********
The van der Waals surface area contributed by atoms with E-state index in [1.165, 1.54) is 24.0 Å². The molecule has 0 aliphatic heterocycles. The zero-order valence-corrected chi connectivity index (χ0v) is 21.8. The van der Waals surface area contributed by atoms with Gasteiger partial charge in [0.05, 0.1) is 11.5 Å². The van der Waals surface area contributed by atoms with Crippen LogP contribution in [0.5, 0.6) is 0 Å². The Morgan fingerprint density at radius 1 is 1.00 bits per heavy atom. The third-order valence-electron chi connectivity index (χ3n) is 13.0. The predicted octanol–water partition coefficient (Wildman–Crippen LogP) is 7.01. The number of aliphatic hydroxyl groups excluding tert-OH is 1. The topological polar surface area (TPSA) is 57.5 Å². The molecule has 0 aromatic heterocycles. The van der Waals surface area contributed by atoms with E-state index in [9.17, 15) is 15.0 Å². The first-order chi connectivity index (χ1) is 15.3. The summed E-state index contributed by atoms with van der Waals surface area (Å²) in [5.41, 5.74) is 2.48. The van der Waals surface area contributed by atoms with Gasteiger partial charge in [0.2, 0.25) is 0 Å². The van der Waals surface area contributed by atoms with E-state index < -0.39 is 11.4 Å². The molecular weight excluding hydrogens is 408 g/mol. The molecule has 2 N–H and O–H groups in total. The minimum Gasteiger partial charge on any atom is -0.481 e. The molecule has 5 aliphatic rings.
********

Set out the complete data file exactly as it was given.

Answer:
The van der Waals surface area contributed by atoms with E-state index in [1.165, 1.54) is 24.0 Å². The molecule has 0 aliphatic heterocycles. The zero-order valence-corrected chi connectivity index (χ0v) is 21.8. The van der Waals surface area contributed by atoms with Gasteiger partial charge in [0.05, 0.1) is 11.5 Å². The van der Waals surface area contributed by atoms with Crippen LogP contribution in [0.5, 0.6) is 0 Å². The Morgan fingerprint density at radius 1 is 1.00 bits per heavy atom. The third-order valence-electron chi connectivity index (χ3n) is 13.0. The predicted octanol–water partition coefficient (Wildman–Crippen LogP) is 7.01. The number of aliphatic hydroxyl groups excluding tert-OH is 1. The topological polar surface area (TPSA) is 57.5 Å². The molecule has 0 aromatic heterocycles. The van der Waals surface area contributed by atoms with E-state index in [9.17, 15) is 15.0 Å². The first-order chi connectivity index (χ1) is 15.3. The summed E-state index contributed by atoms with van der Waals surface area (Å²) in [5.41, 5.74) is 2.48. The van der Waals surface area contributed by atoms with Gasteiger partial charge in [0.2, 0.25) is 0 Å². The van der Waals surface area contributed by atoms with E-state index < -0.39 is 11.4 Å². The molecular weight excluding hydrogens is 408 g/mol. The molecule has 2 N–H and O–H groups in total. The minimum Gasteiger partial charge on any atom is -0.481 e. The molecule has 5 aliphatic rings.